Aggression in the sense of agitation, motor hyperactivity (wandering), disinhibition and restlessness number among the most common behavioural problems. This is referred to as challenging behaviour. The most common psychological symptoms include depression, anxiety, hallucinations and delusions. These problems put massive strain on carers. Until now, there were no treatments for these challenges and strains which are accessible to all sufferers. Attempts are occasionally made to manage the problems with medications, the effectiveness of which may be low or even lacking entirely in the individual case. Alongside drug treatments, non-drug treatments which attempt to improve or at least temporarily stabilise the symptoms and life skills are also recommended in the guidelines for dementia treatment.

Non-drug treatments are preferred

Most forms of dementia are incurable. However, with appropriate and early treatment, the accompanying psychological and behavioural symptoms of dementia can be managed and delayed, depending on the stage of dementia. Based on what we know today, the use of drug treatments for behavioural and psychological symptoms of dementia is only recommended for use in patients with severe symptoms. In contrast, non-drug interventions at all stages can contribute to making sufferers happier and keeping them independent for longer through positive experiences.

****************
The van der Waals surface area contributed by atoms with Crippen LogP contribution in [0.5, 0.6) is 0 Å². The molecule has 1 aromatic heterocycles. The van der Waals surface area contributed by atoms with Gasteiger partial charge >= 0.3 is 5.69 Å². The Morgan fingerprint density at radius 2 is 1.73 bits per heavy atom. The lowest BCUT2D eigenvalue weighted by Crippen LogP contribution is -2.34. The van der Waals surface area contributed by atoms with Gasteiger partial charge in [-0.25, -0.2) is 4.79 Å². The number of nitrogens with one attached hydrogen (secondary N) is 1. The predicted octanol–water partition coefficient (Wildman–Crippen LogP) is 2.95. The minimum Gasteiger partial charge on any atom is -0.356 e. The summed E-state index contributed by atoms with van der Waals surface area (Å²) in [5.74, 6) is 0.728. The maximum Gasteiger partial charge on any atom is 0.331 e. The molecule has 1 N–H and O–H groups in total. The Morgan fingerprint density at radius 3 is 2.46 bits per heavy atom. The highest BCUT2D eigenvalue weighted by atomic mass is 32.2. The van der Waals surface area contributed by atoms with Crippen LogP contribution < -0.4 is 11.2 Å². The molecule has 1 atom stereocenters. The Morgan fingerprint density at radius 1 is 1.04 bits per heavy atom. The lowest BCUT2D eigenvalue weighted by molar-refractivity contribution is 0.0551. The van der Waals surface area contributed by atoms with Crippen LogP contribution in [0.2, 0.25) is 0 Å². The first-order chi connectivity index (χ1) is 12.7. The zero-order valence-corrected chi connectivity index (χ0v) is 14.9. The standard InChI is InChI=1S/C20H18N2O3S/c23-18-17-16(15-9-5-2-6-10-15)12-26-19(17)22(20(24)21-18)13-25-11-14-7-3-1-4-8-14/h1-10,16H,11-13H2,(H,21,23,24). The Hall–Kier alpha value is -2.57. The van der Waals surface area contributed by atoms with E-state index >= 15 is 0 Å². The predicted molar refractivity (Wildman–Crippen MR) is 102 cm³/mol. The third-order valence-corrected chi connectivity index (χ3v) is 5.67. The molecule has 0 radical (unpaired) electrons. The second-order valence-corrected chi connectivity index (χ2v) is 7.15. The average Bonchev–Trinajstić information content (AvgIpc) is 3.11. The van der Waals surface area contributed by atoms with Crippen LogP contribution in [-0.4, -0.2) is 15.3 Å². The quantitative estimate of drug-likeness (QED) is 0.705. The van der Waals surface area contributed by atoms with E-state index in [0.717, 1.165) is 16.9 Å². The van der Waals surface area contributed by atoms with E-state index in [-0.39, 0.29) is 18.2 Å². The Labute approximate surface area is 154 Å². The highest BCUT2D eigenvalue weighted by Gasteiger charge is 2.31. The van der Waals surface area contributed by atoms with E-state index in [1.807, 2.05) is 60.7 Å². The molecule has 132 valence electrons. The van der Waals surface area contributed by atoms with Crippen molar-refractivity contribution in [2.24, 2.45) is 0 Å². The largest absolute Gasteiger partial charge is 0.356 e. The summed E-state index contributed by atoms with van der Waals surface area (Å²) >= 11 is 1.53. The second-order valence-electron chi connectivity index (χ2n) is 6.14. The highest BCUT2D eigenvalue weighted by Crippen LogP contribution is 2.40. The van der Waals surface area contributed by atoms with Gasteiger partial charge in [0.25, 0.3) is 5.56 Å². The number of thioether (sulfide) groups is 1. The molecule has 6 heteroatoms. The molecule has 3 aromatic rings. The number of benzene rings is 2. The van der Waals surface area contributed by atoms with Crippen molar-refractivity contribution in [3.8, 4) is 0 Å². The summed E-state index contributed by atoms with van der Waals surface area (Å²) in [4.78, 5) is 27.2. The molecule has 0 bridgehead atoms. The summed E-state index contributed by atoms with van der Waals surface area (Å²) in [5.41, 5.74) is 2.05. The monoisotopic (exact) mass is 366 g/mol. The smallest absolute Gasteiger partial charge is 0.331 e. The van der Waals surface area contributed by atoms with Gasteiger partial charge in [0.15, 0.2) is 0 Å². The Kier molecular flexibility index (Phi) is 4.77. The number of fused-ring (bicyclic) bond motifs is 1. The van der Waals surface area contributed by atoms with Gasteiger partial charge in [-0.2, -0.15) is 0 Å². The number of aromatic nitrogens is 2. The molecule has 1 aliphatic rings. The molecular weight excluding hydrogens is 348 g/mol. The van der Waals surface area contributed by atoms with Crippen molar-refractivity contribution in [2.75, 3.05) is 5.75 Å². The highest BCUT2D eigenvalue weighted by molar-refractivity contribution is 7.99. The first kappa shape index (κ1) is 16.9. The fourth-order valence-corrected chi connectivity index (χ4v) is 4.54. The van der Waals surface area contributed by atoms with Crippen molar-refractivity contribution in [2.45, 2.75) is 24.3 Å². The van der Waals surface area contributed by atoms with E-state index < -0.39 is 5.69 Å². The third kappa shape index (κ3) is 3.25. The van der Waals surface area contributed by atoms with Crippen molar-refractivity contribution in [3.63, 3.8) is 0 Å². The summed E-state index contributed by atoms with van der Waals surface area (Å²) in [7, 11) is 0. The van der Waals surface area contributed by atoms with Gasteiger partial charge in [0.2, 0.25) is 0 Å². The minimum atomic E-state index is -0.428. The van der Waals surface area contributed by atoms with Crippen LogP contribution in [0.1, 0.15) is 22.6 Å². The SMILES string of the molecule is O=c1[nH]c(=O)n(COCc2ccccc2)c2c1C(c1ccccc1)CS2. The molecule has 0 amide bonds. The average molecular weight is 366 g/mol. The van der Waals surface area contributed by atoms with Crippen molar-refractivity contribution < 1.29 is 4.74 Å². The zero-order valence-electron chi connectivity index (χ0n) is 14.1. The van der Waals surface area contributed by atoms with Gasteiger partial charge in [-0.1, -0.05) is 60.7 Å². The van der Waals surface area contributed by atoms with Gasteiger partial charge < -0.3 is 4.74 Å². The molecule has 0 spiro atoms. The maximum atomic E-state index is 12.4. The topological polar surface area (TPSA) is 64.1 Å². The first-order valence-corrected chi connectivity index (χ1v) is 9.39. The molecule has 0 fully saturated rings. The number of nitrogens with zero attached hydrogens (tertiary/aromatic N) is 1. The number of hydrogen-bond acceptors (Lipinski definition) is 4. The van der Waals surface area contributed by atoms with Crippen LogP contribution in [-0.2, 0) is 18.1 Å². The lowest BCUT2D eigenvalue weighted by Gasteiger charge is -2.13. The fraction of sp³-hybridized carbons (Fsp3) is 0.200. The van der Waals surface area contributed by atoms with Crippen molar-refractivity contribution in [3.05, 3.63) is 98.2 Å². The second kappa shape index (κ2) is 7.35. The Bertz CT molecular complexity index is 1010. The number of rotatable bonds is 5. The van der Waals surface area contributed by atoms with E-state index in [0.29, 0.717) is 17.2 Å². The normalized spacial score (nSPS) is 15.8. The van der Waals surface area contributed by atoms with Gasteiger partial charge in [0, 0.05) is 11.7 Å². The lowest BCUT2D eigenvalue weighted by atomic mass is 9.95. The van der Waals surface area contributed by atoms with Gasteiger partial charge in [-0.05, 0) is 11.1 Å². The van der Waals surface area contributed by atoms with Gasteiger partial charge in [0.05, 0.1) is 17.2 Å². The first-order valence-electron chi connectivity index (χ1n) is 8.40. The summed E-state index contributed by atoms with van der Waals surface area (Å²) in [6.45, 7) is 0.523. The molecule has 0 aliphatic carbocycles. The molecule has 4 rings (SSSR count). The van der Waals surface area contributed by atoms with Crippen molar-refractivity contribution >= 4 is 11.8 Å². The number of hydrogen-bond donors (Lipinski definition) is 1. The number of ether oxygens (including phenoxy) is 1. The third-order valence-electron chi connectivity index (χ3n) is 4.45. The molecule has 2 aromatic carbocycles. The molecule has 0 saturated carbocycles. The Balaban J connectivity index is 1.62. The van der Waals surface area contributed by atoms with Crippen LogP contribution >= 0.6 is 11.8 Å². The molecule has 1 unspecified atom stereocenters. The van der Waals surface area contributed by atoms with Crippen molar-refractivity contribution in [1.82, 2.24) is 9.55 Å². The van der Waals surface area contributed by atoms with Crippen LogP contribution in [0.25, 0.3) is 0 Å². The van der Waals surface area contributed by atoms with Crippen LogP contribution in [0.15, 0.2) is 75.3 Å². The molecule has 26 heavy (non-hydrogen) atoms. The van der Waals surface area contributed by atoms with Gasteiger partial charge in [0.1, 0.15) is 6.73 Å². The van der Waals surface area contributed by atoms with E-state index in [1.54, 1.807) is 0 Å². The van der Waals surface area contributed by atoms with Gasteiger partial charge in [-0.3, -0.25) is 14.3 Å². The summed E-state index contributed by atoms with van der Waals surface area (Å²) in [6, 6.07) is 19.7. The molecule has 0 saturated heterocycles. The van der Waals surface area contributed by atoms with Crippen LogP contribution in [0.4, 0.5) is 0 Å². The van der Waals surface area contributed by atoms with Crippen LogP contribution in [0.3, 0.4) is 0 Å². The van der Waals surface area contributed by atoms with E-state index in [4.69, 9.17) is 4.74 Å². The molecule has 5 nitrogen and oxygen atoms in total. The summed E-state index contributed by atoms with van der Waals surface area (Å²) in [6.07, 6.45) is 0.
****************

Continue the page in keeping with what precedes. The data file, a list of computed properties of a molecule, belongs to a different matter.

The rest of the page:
Two elderly people are sitting opposite another and are reading a book or playing the guitar.
Music and music-making can provide significant improvements in well-being for dementia patients. (© colourbox)